Indonesian Regional Polls Bring Good News for Jokowi, Analysts Say

Arie Firdaus
180627-ID-vote-1000.jpg An Indonesian voter casts his ballot in regional elections at a World Cup-themed polling station in Boyolali, Central Java, June 27, 2018.
Kusumasari Ayuningtyas/BenarNews

Results of regional elections in Indonesia appear to bode well for President Joko “Jokowi” Widodo in a presidential campaign set to begin later this year, although the party of challenger Prabowo Subianto is gaining ground, analysts said Thursday.

Voters chose gubernatorial candidates allied with the incumbent president in most of Indonesia’s most populated provinces – including West Java, Central Java, East Java, and South Sulawesi – quick counts by polling organizations released after Wednesday’s polls showed. Official results will be released July 9.

“Ridwan Kamil yesterday expressed support for Jokowi in 2019,” said Asep Warlan Yusuf, a political analyst at Parahyangan University in Bandung. “This has become political capital for Jokowi,” he told BenarNews

Ridwan, representing three minor political parties, is the unofficial governor-elect of Indonesia’s most populous province, West Java, with 31.7 million voters.

The former mayor of Bandung narrowly defeated Sudrajat, the candidate supported by Prabowo’s party, 32 percent to 29 percent, in a field with four teams competing, according to the quick counts.

West Java had been seen as the base of support for the Greater Indonesia Party (Gerindra) and its sole ally to date, the conservative Muslim Prosperous Justice Party (PKS).

Gaining ground

Yet victory for Jokowi in the province and elsewhere in April 2019 is not assured, according to Adi Prayitno, executive director of Indonesian Political Parameter.

Initials surveys showed Sudrajat and running mate Ahmad Syaiku winning only nine percent of the vote, so the outcome of 29 percent was surprising, Adi said.

In Central Java, a Jokowi stronghold with 27 million voters, Sudirman Said, the candidate supported by opposition parties put up a stiff challenge to incumbent Ganjar Pranowo. Ganjar ultimately held on to power, taking 58 percent of votes to Sudirman’s 41 percent.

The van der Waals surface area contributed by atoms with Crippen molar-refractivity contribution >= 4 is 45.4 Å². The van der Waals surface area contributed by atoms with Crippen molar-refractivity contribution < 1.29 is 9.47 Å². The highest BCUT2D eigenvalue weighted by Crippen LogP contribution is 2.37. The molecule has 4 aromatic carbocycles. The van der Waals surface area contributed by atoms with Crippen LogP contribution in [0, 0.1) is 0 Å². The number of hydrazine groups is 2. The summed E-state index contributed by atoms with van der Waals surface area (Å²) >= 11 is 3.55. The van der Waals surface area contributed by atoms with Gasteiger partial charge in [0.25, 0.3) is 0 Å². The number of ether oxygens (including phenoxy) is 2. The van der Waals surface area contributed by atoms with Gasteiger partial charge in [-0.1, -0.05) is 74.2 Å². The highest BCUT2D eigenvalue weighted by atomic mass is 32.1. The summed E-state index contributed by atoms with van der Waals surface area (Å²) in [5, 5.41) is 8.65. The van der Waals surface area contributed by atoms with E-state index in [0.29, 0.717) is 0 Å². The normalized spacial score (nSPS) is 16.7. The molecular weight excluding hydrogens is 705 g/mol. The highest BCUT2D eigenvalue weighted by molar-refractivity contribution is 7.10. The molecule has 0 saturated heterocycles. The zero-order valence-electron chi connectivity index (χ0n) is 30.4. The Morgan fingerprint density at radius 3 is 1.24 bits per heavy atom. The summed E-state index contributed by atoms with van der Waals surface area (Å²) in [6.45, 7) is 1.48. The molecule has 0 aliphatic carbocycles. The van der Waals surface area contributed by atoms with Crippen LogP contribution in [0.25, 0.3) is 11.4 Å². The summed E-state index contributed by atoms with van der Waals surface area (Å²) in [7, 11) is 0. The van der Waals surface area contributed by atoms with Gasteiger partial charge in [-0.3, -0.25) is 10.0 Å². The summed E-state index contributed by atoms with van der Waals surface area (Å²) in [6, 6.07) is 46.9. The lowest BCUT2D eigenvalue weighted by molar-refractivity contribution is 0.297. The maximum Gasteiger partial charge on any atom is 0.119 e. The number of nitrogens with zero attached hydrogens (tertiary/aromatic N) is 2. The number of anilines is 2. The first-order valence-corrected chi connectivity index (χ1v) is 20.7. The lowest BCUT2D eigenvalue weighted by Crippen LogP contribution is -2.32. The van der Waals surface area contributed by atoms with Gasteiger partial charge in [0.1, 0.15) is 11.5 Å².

“This proves that Gerindra’s political machine is working,” he said.

Gerindra candidate Edy Rahmayadi won in North Sumatra, Indonesia’s fourth largest province, beating rival Djarot Saiful Hidayat, who had served as deputy governor of Jakarta under Basuki Tjahaja “Ahok” Purnama, quick counts showed.

Campaigning officially kicks off in late September ahead of an April 17, 2019 national election in which more than 186 million Indonesians will have the opportunity to vote for president and their representatives in the national parliament.

Although he has not made any public statement about it, Jokowi is widely expected to seek a second five-year term. His only declared challenger thus far is Prabowo.

None of Indonesia’s 20 currently registered parties meets the threshold of 112 seats in parliament to nominate a candidate on its own, so both candidates need allies.

Results of Wednesday’s voting may discourage other candidates from entering the race, according to Muradi, a political expert at Padjadjaran University in West Java.

He noted that the candidate backed by former President Susilo Bambang Yudhoyono’s Democratic Party, which has yet to form allegiances, was defeated in West Java.

“If the Democrats had won, the party would think it has big voters in West Java and would dare to lobby other parties to bring their own candidates in the presidential election and change the 2019 political map,” Muradi told BenarNews.

A woman checks in to vote at a polling station in Padang, West Sumatra, June 27, 2018. [M. Sulthan Azzam/BenarNews]
A woman checks in to vote at a polling station in Padang, West Sumatra, June 27, 2018. [M. Sulthan Azzam/BenarNews]


Mostly peaceful

On Wednesday, up to 152 million voters were eligible to choose 17 governors, 39 mayors and 115 district chiefs in races in various parts of the archipelago, ranging from Papua, Indonesia’s easternmost province on New Guinea island, to westernmost Aceh on the tip of Sumatra. Indonesia’s election commission has not yet released voter turnout figures.

Indonesia has been on edge following a string of terrorist attacks in May including suicide bombings at churches and a police station in Surabaya. But despite warnings that extremists might target voting booths, and following a rash of arrests in recent days, voting unfolded mostly peacefully across Indonesia.

The exception was in restive Papua, where gunmen ambushed a group of officials who were about to go home after monitoring voting in a district of remote Puncak Jaya regency. Two police officers and a sub-district chief were shot dead, police spokesman Boy Rafli Amar told reporters in the provincial capital, Jayapura, on Thursday.

On Monday, gunmen killed three civilians and injured two others soon after shooting at a plane in Keneyam airport in Nduga regency – the same airport where gunmen shot at a plane three days earlier, injuring the co-pilot. No group has claimed responsibility for the aircraft shootings.

A low-level secessionist movement has simmered for decades in Papua and West Papua, Indonesia’s easternmost provinces, which are among its poorest and least developed.


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